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Josh and his colleagues are huddled around a table studying their map. Based on the fear in their eyes, the situation looks dire. The last epidemic had come out of nowhere, spreading three diseases around the globe into areas that Josh and his team had struggled to help only minutes before. "What are our options?" Josh asks. "Sao Paulo is critical, any more breakouts around there and we could lose all of South America."
Heather shakes her head. "Forget Sao Paulo," she says. "We can stamp out the outbreak in the Middle East if we move quickly. Can we send somebody to Karachi right away?"
Josh and Heather aren't frantic public health officials or epidemiologists. They're sixth graders playing Pandemic, a new board game in which two to four players work as members of the Centers for Disease Control on a mission to save the world from an outbreak of deadly diseases. For video game--obsessed students, a typical board game just won't cut it. But Pandemic, a 2008 release from Z-Man Games, is part of a new breed--a designer board game, complete with the name of its creator on the box, like the author of a book.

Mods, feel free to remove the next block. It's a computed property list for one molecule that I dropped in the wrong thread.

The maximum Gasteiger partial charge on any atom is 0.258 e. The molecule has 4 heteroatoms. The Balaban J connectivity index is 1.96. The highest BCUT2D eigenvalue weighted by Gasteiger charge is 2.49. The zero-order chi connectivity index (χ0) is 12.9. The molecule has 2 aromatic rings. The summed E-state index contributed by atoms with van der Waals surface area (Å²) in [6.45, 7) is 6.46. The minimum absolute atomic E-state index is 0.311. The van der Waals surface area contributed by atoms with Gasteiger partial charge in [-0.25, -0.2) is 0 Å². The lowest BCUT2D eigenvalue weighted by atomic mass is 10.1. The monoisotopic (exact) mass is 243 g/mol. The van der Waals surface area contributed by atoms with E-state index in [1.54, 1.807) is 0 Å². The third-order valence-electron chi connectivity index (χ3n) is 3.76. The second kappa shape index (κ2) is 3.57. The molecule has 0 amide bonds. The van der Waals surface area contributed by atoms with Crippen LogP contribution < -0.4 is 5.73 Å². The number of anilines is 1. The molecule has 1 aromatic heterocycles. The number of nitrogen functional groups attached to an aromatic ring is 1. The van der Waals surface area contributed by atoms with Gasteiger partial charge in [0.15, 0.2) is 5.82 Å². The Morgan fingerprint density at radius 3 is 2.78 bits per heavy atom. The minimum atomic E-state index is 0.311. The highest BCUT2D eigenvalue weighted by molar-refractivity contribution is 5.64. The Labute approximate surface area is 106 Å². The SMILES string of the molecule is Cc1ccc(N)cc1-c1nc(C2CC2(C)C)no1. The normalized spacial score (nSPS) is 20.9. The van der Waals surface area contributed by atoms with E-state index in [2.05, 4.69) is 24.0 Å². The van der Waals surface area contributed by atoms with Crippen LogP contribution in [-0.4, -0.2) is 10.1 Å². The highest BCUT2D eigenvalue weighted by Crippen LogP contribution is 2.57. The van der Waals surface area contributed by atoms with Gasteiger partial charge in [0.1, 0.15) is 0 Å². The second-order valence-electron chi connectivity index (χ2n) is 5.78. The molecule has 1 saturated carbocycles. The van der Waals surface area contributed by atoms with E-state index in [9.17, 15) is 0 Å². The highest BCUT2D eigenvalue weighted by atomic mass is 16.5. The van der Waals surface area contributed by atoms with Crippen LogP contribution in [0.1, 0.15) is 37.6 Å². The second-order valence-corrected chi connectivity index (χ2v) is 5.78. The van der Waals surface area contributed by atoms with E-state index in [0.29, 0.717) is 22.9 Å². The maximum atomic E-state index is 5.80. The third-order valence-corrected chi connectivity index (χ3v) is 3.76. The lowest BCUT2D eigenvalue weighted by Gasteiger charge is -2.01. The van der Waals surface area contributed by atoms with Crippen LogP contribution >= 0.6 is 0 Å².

Unlike traditional board games like Candy Land, Sorry!, or Trivial Pursuit that are based on rolling the dice, moving a pawn, and doing what the space dictates, modern board games are much more complex. In Pandemic, for instance, students work cooperatively to carefully manage and deploy resources. Though there's still some element of chance, it's strategy and communication that ultimately win the game. And a healthy dose of critical thinking and other library information skills doesn't hurt either.
The meta-level of gaming
Why are board games suddenly so hot? For starters, new board games involve a sophisticated thought process that challenges kids to think critically. While playing the game, Josh and his friends engage in "an inquiry-based research process by applying …